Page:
It IS Better in the Bahamas

Turtle Journal’s Sue Wieber Nourse Snorkels in Coco Cay

Rising from the brilliant sunlit waters of the Bahamas, Sue Wieber Nourse slips through the warm sands of Barefoot Beach after a long snorkel dive in the channels off Coco Cay.  Morning temperatures hovered in the low 80s with a gentle easterly breeze swaying the palm trees shading our cabana lounge chairs.  The only cold thing on this beach was the iced Heineken.

Barefoot Beach in Coco Cay

Patrolling clear, deep channels separating fields of turtle grass, Sue cruised by her near-namesake predator, a nurse shark, hovered over an enormous ray scouring the sandy bottom for grub, and observed conchs of all sizes crisscrossing the submerged flats like Great Plains tractors.  Experiencing that eerie, chill-down-the-back sense of being followed, Sue glimpsed a barracuda through the corner of her mask, as the fish tracked her every movement.  It was a juvenile no more than two feet long, but every inch a predator, and practicing what predators do best.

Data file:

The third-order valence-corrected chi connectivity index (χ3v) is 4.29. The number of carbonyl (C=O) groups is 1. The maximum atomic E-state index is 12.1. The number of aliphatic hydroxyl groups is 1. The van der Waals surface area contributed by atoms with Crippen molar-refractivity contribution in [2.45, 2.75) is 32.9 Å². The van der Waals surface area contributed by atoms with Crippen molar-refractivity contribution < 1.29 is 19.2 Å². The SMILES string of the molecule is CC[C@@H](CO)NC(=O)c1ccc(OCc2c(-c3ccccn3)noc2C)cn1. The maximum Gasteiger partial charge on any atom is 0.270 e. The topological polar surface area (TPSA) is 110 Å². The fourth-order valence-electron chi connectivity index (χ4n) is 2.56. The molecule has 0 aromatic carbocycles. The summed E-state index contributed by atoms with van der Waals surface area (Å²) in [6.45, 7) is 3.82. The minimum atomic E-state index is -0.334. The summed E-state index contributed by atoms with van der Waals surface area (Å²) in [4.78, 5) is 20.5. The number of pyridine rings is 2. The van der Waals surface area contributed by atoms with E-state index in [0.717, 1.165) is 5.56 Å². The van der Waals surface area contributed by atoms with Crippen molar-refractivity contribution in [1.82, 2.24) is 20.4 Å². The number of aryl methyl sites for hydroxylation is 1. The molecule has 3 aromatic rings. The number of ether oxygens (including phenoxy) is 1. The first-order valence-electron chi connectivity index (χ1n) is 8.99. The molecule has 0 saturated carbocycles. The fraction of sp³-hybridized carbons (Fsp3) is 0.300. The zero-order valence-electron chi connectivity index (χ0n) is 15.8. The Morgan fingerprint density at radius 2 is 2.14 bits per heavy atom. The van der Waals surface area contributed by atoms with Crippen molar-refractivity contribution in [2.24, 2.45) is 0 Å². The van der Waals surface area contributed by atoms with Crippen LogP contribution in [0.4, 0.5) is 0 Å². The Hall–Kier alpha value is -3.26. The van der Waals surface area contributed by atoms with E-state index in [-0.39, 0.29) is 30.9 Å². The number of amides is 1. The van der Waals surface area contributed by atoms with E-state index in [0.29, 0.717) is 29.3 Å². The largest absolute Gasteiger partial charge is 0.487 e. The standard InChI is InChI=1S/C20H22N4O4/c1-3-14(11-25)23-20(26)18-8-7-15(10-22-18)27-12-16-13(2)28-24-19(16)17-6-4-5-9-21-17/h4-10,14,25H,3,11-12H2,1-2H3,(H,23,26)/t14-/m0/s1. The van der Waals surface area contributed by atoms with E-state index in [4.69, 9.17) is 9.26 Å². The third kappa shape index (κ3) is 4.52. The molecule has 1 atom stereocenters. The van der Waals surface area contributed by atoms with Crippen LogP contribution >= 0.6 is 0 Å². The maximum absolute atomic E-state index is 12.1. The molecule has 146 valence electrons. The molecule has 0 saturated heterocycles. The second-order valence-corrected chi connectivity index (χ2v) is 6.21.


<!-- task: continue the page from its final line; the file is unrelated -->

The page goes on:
Barefoot Beach in Coco Cay

Don Lewis dove north of Sue and tested the Journal’s underwater camera on a variety of tropical fish.  He discoverd a tiny live conch about 2 inches long gliding along the bottom of a shallow channel.

Minnow School in Coco Cay

While the Bahamas can’t match St. John USVI for abundance and variety of reef fish and colorful, healthy corals, for this brief winter interlude when ice storms are battering the Great White North, the Bahamas make a perfect refuge.  Yep, they’re right.  It is better in the Bahamas … and 70 degress warmer, too.

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